The death cycle of any game console is a pretty unpleasant thing. No matter how bad the system, no matter how poor the games, there will always be supporters of a console who don’t want to see it go, no matter how badly it performs. This is true not only of gamers, but also of publishers and developers. When a console announces the death knell, most developers are left scrambling to finish whatever products they were working on, lest they be cancelled and left forever on the cutting room floor. Those projects that are far enough along may, however, see new life, not on their original console, but rather on a newer console as a first generation product.

And so it is with our subject today, Ephemeral Fantasia. Originally planned as one of Konami’s releases for the now deceased Dreamcast, when the writing hit the wall, Konami decided to pull the project and transfer what had been completed to the PS2, so as to make some money off it instead of releasing it to a dead system or canceling it entirely (as they did with their DC Castlevania title). In theory, the decision made a lot of sense; Konami was well known at this point for being a solid developer of RPGs, and the PS2 wasn’t showing much life in the RPG realm during its first year. In addition, people tend to have lower expectations for first gen titles; they want something, ANYTHING, to play, and quality doesn’t factor in as much as you’d think. The PS2 was having a miserable first year, so dropping EF onto the system would be able to draw in some money, it was figured, despite its lower quality Dreamcast graphics. People who were starving for an RPG would grab the game, and hey, with the Konami name attached, it couldn’t fail.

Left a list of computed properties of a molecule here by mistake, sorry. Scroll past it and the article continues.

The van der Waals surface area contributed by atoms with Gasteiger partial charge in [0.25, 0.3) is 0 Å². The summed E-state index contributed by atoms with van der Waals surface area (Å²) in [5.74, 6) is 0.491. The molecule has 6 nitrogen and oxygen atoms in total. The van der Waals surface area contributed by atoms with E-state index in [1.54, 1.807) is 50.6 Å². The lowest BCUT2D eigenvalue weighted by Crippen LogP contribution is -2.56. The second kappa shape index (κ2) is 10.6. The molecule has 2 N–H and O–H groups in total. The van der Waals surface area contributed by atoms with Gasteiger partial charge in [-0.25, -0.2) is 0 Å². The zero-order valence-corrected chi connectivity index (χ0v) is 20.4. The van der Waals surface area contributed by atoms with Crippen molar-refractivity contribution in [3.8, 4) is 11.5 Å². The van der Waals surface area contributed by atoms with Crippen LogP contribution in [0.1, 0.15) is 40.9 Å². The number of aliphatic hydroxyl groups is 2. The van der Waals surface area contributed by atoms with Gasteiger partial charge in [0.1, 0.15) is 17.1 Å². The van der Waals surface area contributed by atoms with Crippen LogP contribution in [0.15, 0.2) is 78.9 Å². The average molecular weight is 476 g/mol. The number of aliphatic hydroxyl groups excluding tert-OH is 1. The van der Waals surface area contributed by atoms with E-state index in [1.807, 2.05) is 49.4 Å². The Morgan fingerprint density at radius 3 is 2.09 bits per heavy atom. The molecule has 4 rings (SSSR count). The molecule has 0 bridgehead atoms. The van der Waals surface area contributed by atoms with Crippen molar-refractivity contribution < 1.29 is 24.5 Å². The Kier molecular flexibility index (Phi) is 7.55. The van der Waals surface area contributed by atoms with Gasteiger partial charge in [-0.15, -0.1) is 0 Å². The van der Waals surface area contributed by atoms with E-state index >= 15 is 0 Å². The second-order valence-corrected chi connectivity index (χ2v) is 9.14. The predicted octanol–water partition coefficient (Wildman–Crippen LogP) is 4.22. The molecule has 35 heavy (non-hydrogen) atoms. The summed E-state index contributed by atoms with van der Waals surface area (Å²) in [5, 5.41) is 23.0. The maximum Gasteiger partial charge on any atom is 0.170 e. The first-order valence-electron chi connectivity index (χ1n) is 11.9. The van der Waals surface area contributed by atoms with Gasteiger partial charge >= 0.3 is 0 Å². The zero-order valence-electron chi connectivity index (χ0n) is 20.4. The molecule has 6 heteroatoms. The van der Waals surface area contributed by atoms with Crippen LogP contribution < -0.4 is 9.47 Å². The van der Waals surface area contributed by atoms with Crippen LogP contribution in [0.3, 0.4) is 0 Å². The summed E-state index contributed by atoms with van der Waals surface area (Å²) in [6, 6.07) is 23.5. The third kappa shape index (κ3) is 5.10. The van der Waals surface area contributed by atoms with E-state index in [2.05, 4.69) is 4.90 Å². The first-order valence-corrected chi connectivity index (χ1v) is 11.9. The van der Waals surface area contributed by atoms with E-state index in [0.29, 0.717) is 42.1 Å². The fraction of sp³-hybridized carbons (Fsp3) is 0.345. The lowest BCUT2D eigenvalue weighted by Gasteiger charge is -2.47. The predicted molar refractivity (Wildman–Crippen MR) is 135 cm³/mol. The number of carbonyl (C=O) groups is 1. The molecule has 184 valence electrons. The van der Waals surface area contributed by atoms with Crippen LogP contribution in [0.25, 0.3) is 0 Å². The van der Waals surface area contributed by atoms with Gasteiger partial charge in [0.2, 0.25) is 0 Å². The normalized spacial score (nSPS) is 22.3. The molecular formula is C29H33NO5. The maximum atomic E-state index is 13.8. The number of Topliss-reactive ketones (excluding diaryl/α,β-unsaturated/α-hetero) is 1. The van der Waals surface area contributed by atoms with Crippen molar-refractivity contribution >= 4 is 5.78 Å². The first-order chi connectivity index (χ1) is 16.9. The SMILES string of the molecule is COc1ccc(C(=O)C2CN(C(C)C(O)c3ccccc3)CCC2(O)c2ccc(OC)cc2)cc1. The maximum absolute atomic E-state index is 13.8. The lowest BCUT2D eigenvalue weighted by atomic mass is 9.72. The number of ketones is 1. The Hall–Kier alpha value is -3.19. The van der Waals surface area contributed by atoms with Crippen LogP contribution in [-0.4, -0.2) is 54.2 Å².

Of course, this was not so. The RPG market had been in steady decline due to the immense popularity of FFVII and the complete and utter incapability of every single developer on Earth to develop a single solitary RPG that captured the market like that one game had, Squaresoft included. This is not helped by the fact that, frankly, people were looking for titles that screamed “NEXT GENERATION”, and frankly, even for a Dreamcast title, EF looked like crap. FFX was on the horizon, and quite frankly, if you weren’t looking forward to THAT, you sure as hell weren’t looking forward to EF. And even if you were, there were games you could play that weren’t nearly as bad (Summoner, Evergrace, Eternal Ring, Okage: Shadow King), whether they were actually good or not.

And this is ultimately where the problem lies. For you see, disregarding its visual issues, ignoring the primitive design, and hell, brushing off the fanservice appeal of several of the characters, Ephemeral Fantasia still, STILL ranks as an outright unplayable mess.